Governors Day at the State House

Stephen Merrill, second from left, joined fellow former governors John Sununu, U.S. Sen. Jeanne Shaheen, Craig Benson, U.S. Sen. Maggie Hassan and current Gov. Chris Sununu for a panel discussion during the State House Bicentennial Celebration in June 2019.

Former Gov. Stephen Merrill — a passionate public servant, devoted husband and father, and good friend to many — has died at 74.

Stephen Merrill


His family said the former governor and state attorney general died at his Manchester home early Saturday morning. His wife Heather and sons Ian and Stephen were at his bedside.

His close friend and former law partner, former Supreme Court Chief Justice John Broderick, said Saturday, “I loved Steve Merrill. There’s no other way to say it.”

The two men met in 1978 at a Manchester law firm and “really hit it off,” Broderick said. Their friendship deepened for decades, despite the fact that Merrill was a staunch Republican and Broderick a devout Democrat.

“He was a really gifted public servant,” Broderick said. “He was a talented lawyer, and you couldn’t ask for a better friend.”

Gov. Chris Sununu on Saturday directed all flags on public buildings and grounds in the state to fly at half-staff, effective immediately, to honor the former governor.

“Governor Steve Merrill was a dear friend who had an incredibly positive impact on the citizens of our state,” Sununu said in a statement. “He will be missed by everyone who knew him.”

Merrill and Broderick started their own law firm in Manchester in 1989. Merrill was elected governor in 1992 and appointed Broderick to the state Supreme Court three years later. “He changed my professional life,” Broderick said. “He was just a great human being, and I will miss him greatly.”

Merrill previously served as legal counsel for former Gov. John H. Sununu, who appointed Merrill attorney general.

In a phone interview Saturday, Sununu, father of the current governor, said, “Nancy and I are truly sorry to hear that Gov. Stephen Merrill has passed away.”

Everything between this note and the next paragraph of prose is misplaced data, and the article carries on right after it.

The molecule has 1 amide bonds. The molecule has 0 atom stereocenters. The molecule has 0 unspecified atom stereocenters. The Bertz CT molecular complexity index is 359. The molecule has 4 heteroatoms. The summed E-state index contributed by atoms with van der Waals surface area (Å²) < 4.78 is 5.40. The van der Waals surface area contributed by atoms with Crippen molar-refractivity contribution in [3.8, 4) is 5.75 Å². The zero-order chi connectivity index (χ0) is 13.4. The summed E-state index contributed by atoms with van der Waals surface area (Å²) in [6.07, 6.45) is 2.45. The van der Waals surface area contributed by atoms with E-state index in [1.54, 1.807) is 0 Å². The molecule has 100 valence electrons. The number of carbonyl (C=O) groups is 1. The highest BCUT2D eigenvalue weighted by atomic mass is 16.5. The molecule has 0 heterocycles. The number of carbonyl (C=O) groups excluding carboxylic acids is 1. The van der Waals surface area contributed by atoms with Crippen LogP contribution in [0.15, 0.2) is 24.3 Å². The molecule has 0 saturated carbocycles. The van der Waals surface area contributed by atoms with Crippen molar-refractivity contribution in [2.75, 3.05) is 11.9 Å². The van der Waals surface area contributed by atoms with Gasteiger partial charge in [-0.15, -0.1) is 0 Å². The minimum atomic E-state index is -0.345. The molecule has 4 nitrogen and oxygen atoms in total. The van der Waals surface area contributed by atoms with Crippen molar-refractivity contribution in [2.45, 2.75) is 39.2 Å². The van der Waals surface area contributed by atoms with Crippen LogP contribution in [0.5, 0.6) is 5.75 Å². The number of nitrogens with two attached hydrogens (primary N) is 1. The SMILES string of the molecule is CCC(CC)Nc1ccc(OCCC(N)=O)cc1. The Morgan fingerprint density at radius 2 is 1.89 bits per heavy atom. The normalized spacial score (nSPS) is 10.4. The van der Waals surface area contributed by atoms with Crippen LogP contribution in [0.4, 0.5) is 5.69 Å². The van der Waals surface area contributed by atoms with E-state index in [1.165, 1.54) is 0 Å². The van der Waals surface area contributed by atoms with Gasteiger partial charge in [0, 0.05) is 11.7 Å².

“Steve loved the state of New Hampshire and served it well, as my legal counsel when I was governor, as attorney general and as governor for two terms,” Sununu said. “The state of New Hampshire has lost a great public servant, and Nancy and I have lost a dear, dear friend. We send our love and prayers to Heather and all the Merrill family.”

In a statement, U.S. Sen. Jeanne Shaheen, D-N.H., said, “I join all Granite Staters in mourning the loss of Steve Merrill.”

“A proud New Hampshire native, Steve faithfully and honorably served New Hampshire families through a life in public service,” Shaheen said. “I was fortunate to have the opportunity to work with Steve when I served in the State Senate and he was Governor. When I succeeded him, Steve was a reliable confidant who offered insight and advice — one Governor to another.

“Billy and I offer our sincerest condolences to his family during this difficult time,” Shaheen said. “He will be sorely missed.”

Secretary of State Bill Gardner said he has fond memories of the years Merrill spent around the State House, first as Sununu’s legal counsel, then as attorney general and finally as governor. “It was always fun to be around him,” he said. “He could tell a joke or two, and often they were self-deprecating.

“He was a smiling governor, and he got those who were with him to smile,” Gardner said.